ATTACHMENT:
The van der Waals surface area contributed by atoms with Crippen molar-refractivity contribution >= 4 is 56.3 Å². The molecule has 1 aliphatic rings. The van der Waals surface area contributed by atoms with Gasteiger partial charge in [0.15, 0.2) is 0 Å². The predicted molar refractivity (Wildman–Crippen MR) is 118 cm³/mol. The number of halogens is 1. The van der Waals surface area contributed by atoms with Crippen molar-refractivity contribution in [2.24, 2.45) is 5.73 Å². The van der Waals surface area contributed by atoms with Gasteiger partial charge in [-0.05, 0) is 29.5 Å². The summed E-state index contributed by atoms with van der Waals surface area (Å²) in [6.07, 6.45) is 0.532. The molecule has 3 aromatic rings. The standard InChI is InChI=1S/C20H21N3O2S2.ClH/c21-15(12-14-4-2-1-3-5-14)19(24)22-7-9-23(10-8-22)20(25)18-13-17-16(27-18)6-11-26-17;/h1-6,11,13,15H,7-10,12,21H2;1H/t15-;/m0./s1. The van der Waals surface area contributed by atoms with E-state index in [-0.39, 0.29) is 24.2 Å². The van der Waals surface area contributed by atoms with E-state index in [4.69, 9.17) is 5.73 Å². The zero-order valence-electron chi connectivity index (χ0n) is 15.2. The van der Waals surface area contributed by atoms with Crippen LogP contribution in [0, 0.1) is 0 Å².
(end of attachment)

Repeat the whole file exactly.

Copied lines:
The van der Waals surface area contributed by atoms with Crippen molar-refractivity contribution >= 4 is 56.3 Å². The molecule has 1 aliphatic rings. The van der Waals surface area contributed by atoms with Gasteiger partial charge in [0.15, 0.2) is 0 Å². The predicted molar refractivity (Wildman–Crippen MR) is 118 cm³/mol. The number of halogens is 1. The van der Waals surface area contributed by atoms with Crippen molar-refractivity contribution in [2.24, 2.45) is 5.73 Å². The van der Waals surface area contributed by atoms with Gasteiger partial charge in [-0.05, 0) is 29.5 Å². The summed E-state index contributed by atoms with van der Waals surface area (Å²) in [6.07, 6.45) is 0.532. The molecule has 3 aromatic rings. The standard InChI is InChI=1S/C20H21N3O2S2.ClH/c21-15(12-14-4-2-1-3-5-14)19(24)22-7-9-23(10-8-22)20(25)18-13-17-16(27-18)6-11-26-17;/h1-6,11,13,15H,7-10,12,21H2;1H/t15-;/m0./s1. The van der Waals surface area contributed by atoms with E-state index in [-0.39, 0.29) is 24.2 Å². The van der Waals surface area contributed by atoms with E-state index in [4.69, 9.17) is 5.73 Å². The zero-order valence-electron chi connectivity index (χ0n) is 15.2. The van der Waals surface area contributed by atoms with Crippen LogP contribution in [0, 0.1) is 0 Å².